From the Richmond Dispatch, 7/22/1864, p.1, c 6 and 7

Mayor’s Court. – The following is a summary of the proceedings before the Mayor yesterday:

Catherine, slave of Mrs. Mary Voss, was charged with aiding and abetting in the escape of Zeborah, slave of Robert F Morris, and receiving bed clothing, valued at fifty dollars. The evidence proved that the accused was cognizant of the intention of Zeborah to escape, and that she assisted in getting her bed clothing from Mr. Morris’s residence. She was accordingly sent on for examination before the Hustings Court.

Thomas W Garrett was held to security to keep the peace on the charge of striking Frederick, slave of Jesse F. Keesee. Frederick, it appears, was indebted to Mr. Garrett in a considerable amount, for eggs and other country produce purchased at his store, and in his efforts to obtain the money he became very insolent to Mr. G, whereupon that gentleman struck him once or twice over the shoulders. Mr. Garrett intimated that in the section of country which he came from (New Kent) it was usual to chastise negroes who were insolent, and he desired to know of His Honor whether such was not the usage here. He was informed that, whatever might be the custom about such matters, it was very certain the law did not justify a man in inflicting punishment upon negroes who were the property of other persons. Whenever any of them were impertinent to Mr G, the Mayor promised, if the case was laid before him, to have them severely punished.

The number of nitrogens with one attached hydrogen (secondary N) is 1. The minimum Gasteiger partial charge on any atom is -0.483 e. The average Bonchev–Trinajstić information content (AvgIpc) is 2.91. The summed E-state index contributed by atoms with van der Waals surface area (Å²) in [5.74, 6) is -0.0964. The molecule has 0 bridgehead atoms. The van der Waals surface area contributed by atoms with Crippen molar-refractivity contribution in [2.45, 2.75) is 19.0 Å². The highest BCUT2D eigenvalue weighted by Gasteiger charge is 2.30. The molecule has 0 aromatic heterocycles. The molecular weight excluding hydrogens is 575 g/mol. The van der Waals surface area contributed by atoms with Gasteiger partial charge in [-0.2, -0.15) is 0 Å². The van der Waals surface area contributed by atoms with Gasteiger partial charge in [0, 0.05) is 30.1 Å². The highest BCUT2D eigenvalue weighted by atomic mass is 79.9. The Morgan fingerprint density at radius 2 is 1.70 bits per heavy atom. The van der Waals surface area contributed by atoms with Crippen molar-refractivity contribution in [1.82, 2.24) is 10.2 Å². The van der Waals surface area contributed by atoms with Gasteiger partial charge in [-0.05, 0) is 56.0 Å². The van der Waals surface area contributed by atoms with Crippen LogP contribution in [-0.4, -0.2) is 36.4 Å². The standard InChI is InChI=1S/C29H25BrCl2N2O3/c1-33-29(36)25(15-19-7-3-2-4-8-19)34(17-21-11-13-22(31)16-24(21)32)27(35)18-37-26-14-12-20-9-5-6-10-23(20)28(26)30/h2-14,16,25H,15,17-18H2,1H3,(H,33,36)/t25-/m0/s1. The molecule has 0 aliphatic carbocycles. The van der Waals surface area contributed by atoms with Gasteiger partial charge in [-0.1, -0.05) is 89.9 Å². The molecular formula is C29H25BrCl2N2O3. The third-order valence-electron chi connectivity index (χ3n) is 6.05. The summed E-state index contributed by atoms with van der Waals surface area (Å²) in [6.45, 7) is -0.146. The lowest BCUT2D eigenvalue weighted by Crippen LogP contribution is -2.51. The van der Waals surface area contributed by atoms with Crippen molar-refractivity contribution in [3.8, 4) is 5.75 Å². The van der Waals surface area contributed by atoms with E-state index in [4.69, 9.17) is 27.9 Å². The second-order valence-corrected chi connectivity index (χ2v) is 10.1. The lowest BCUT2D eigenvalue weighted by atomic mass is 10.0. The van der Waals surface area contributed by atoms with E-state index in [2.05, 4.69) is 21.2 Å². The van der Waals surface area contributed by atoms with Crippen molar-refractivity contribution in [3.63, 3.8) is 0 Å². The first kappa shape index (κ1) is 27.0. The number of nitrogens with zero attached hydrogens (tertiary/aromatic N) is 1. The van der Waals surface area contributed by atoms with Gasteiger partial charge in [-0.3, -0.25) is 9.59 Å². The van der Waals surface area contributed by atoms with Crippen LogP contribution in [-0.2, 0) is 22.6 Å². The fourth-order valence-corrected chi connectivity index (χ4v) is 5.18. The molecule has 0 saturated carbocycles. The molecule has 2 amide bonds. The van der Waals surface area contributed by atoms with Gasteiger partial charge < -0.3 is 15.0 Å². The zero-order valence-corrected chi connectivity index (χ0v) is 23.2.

James, slave of Willey A Smith, charged with stealing one sheet from the Confederate States, and one sheet and a set of knives and forks from some person unknown, was ordered to be whipped. Similar treatment was inflicted upon Dick, slave of J R Anderson & Co, charged with stealing a lot of brass castings from the Central Railroad Depot.

Charges were preferred against Watson, slave of Miles George, of entering the dwelling house of Dr. O. F. Munson and stealing four hundred pounds of bacon; and Betty, slave of some person unknown, of stealing a breastpin, valued at $3000, the property of Mrs. John H. Johnson; but owing to the absence of important witnesses the cases were put off for future consideration.

Through her counsel, (Littleton Tazewell.) Mrs. Mildred A. Rogannal applied for a warrant against Mrs. Mary E. Cary, who, it is alleged has recently indulged in abusive and libelous language towards Mrs. R. and her family. Mr. Cary, the husband of the accused, desired a postponement of the case, in order to allow him time to procure the attendance of certain witnesses, which request was in part acceded to, and the matter was, therefore, continued until this morning.

Go to top